Re: What, Me Think? (was RE: clarification needed)

Subject: Re: What, Me Think? (was RE: clarification needed)
From: Bruce Byfield <bbyfield -at- axionet -dot- com>
To: "TECHWR-L" <techwr-l -at- lists -dot- raycomm -dot- com>
Date: Wed, 06 Dec 2000 12:27:51 -0800

Mike Hiatt wrote:

> After the test it is a race to get through the material to be taught for the
> year. My point is, don't blame just television, video games and email.

Video games and email are often cited as the source of educational
problems, but I wonder if they really are.

For one thing, I've noticed that the media always has to have some
story angle about the evils of the computer (viruses, ubiquitious
pornography, violent games). I suspect that such stories play to
people's fears about technology and, in some cases, their ignorance.

For another, games and email can be time-wasters, but, unlike TV,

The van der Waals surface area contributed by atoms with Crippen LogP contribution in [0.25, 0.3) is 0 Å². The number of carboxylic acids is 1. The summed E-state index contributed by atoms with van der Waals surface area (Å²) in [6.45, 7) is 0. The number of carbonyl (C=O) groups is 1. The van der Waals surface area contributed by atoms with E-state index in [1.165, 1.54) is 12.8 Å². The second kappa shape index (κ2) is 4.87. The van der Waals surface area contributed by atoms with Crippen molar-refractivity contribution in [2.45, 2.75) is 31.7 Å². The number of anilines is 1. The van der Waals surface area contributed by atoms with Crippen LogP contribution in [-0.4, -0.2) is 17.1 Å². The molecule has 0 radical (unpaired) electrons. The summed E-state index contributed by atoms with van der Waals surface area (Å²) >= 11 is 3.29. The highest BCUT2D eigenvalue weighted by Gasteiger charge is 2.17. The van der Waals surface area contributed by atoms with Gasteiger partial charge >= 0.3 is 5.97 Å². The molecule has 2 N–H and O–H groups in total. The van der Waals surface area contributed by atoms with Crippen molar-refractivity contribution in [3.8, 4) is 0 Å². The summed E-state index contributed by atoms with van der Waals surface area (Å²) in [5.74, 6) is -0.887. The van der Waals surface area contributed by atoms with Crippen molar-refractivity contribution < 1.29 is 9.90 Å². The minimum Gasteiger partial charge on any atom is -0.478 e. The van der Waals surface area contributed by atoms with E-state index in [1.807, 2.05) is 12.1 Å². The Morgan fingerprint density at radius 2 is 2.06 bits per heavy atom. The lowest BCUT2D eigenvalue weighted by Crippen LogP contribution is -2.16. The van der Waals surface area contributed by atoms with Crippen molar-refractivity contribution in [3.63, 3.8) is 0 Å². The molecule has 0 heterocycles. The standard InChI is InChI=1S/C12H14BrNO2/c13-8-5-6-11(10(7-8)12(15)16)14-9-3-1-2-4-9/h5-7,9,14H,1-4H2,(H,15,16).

they're at least active. Kids playing games or writing email are not
just being passive participators. They're doing something - maybe
not something that I care much for (my personal tolerence for Quake
is about five minutes), but at least they're not just lying back and
waiting to be entertained. So, I suspect that they will learn more
easily than the dedicated channel switchers. Certainly, a lot of
coders are also heavy game players, so games don't seem to hurt
people's intelligence.

Email in particular may be useful. It doesn't teach structured
writing, but it makes writing and exchanging ideas in writing an
ordinary part of people's lives in the way that they haven't been
for the last few decades. In the early 90s, I used to encourage this
same familiarity by having students write daily journals, but, now
it might not be necessary. In other words, email may do the first
part of a teacher's job for them.

I tend to view games as a mitigated evil, and email as a generally
positive development for education.

Bruce Byfield, Outlaw Communications
Contributing Editor, Maximum Linux
604.421.7189 bbyfield -at- axionet -dot- com

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